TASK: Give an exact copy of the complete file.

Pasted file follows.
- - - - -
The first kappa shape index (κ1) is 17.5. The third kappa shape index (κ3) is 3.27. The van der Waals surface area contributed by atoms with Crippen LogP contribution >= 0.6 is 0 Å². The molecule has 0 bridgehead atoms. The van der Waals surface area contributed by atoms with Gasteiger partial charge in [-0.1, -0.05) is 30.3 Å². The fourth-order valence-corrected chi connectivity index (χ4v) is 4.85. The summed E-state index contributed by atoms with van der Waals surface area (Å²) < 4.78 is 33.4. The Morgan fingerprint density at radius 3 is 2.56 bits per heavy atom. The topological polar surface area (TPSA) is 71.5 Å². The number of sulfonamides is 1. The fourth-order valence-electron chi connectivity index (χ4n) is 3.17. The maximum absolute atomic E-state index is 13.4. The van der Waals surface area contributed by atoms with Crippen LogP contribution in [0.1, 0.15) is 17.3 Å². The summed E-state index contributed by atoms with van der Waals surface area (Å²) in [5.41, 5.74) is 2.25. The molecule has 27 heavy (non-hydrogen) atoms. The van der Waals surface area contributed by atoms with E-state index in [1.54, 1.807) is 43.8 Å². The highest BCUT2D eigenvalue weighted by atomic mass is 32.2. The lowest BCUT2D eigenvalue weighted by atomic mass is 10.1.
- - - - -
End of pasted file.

The first kappa shape index (κ1) is 17.5. The third kappa shape index (κ3) is 3.27. The van der Waals surface area contributed by atoms with Crippen LogP contribution >= 0.6 is 0 Å². The molecule has 0 bridgehead atoms. The van der Waals surface area contributed by atoms with Gasteiger partial charge in [-0.1, -0.05) is 30.3 Å². The fourth-order valence-corrected chi connectivity index (χ4v) is 4.85. The summed E-state index contributed by atoms with van der Waals surface area (Å²) < 4.78 is 33.4. The Morgan fingerprint density at radius 3 is 2.56 bits per heavy atom. The topological polar surface area (TPSA) is 71.5 Å². The number of sulfonamides is 1. The fourth-order valence-electron chi connectivity index (χ4n) is 3.17. The maximum absolute atomic E-state index is 13.4. The van der Waals surface area contributed by atoms with Crippen LogP contribution in [0.1, 0.15) is 17.3 Å². The summed E-state index contributed by atoms with van der Waals surface area (Å²) in [5.41, 5.74) is 2.25. The molecule has 27 heavy (non-hydrogen) atoms. The van der Waals surface area contributed by atoms with E-state index in [1.54, 1.807) is 43.8 Å². The highest BCUT2D eigenvalue weighted by atomic mass is 32.2. The lowest BCUT2D eigenvalue weighted by atomic mass is 10.1.